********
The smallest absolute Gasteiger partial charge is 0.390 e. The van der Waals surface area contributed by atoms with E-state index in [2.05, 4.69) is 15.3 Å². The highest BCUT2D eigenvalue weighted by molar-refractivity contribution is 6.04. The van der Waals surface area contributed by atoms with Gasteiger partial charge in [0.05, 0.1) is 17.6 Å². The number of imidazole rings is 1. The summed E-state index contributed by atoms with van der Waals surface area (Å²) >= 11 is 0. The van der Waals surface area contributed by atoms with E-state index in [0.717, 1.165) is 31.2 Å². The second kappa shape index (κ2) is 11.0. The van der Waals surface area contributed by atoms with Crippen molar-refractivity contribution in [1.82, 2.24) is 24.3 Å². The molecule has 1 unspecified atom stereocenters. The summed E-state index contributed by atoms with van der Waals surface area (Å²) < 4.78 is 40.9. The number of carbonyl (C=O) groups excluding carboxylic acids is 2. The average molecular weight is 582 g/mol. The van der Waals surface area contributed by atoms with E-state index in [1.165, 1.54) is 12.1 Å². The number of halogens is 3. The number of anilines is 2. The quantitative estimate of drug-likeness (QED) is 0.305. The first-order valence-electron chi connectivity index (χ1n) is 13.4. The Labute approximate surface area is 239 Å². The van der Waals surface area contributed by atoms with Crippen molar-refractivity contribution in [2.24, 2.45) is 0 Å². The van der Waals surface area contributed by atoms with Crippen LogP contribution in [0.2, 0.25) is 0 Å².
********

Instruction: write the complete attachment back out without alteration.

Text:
The smallest absolute Gasteiger partial charge is 0.390 e. The van der Waals surface area contributed by atoms with E-state index in [2.05, 4.69) is 15.3 Å². The highest BCUT2D eigenvalue weighted by molar-refractivity contribution is 6.04. The van der Waals surface area contributed by atoms with Gasteiger partial charge in [0.05, 0.1) is 17.6 Å². The number of imidazole rings is 1. The summed E-state index contributed by atoms with van der Waals surface area (Å²) >= 11 is 0. The van der Waals surface area contributed by atoms with E-state index in [0.717, 1.165) is 31.2 Å². The second kappa shape index (κ2) is 11.0. The van der Waals surface area contributed by atoms with Crippen molar-refractivity contribution in [1.82, 2.24) is 24.3 Å². The molecule has 1 unspecified atom stereocenters. The summed E-state index contributed by atoms with van der Waals surface area (Å²) < 4.78 is 40.9. The number of carbonyl (C=O) groups excluding carboxylic acids is 2. The average molecular weight is 582 g/mol. The van der Waals surface area contributed by atoms with E-state index in [1.165, 1.54) is 12.1 Å². The number of halogens is 3. The number of anilines is 2. The quantitative estimate of drug-likeness (QED) is 0.305. The first-order valence-electron chi connectivity index (χ1n) is 13.4. The Labute approximate surface area is 239 Å². The van der Waals surface area contributed by atoms with Crippen molar-refractivity contribution in [2.24, 2.45) is 0 Å². The van der Waals surface area contributed by atoms with Crippen LogP contribution in [0.2, 0.25) is 0 Å².